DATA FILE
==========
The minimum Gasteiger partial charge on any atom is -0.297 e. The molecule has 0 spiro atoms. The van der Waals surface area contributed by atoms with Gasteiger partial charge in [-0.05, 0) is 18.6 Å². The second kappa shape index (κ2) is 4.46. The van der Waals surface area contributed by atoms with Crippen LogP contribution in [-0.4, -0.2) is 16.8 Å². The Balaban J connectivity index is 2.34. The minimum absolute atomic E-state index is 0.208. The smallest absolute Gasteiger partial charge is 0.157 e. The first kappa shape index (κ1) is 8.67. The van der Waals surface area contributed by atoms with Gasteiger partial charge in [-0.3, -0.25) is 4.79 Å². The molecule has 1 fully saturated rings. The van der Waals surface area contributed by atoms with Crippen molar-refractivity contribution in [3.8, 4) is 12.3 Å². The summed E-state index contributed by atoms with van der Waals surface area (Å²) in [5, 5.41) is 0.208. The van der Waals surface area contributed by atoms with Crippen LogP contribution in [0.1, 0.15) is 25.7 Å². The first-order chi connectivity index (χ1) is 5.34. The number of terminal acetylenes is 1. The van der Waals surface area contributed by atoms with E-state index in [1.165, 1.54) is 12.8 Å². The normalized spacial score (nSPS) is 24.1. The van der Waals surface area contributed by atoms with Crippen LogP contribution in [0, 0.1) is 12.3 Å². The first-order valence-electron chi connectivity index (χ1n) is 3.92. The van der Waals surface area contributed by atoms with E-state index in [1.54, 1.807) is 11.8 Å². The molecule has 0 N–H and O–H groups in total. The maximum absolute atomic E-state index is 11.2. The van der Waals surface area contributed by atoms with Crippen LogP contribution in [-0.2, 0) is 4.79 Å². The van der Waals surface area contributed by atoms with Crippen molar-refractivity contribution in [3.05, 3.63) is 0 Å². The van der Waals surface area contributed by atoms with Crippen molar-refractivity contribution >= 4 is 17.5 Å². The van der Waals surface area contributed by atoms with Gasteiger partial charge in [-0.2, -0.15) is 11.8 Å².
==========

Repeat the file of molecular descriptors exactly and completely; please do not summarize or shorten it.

The minimum Gasteiger partial charge on any atom is -0.297 e. The molecule has 0 spiro atoms. The van der Waals surface area contributed by atoms with Gasteiger partial charge in [-0.05, 0) is 18.6 Å². The second kappa shape index (κ2) is 4.46. The van der Waals surface area contributed by atoms with Crippen LogP contribution in [-0.4, -0.2) is 16.8 Å². The Balaban J connectivity index is 2.34. The minimum absolute atomic E-state index is 0.208. The smallest absolute Gasteiger partial charge is 0.157 e. The first kappa shape index (κ1) is 8.67. The van der Waals surface area contributed by atoms with Gasteiger partial charge in [-0.3, -0.25) is 4.79 Å². The molecule has 1 fully saturated rings. The van der Waals surface area contributed by atoms with Crippen molar-refractivity contribution in [3.8, 4) is 12.3 Å². The summed E-state index contributed by atoms with van der Waals surface area (Å²) in [5, 5.41) is 0.208. The van der Waals surface area contributed by atoms with Crippen LogP contribution in [0.1, 0.15) is 25.7 Å². The first-order chi connectivity index (χ1) is 5.34. The number of terminal acetylenes is 1. The van der Waals surface area contributed by atoms with E-state index in [1.165, 1.54) is 12.8 Å². The normalized spacial score (nSPS) is 24.1. The van der Waals surface area contributed by atoms with Crippen LogP contribution in [0, 0.1) is 12.3 Å². The first-order valence-electron chi connectivity index (χ1n) is 3.92. The van der Waals surface area contributed by atoms with E-state index in [1.54, 1.807) is 11.8 Å². The molecule has 0 N–H and O–H groups in total. The maximum absolute atomic E-state index is 11.2. The van der Waals surface area contributed by atoms with Crippen LogP contribution in [-0.2, 0) is 4.79 Å². The van der Waals surface area contributed by atoms with Crippen molar-refractivity contribution in [3.05, 3.63) is 0 Å². The van der Waals surface area contributed by atoms with Crippen molar-refractivity contribution >= 4 is 17.5 Å². The van der Waals surface area contributed by atoms with Gasteiger partial charge in [-0.2, -0.15) is 11.8 Å².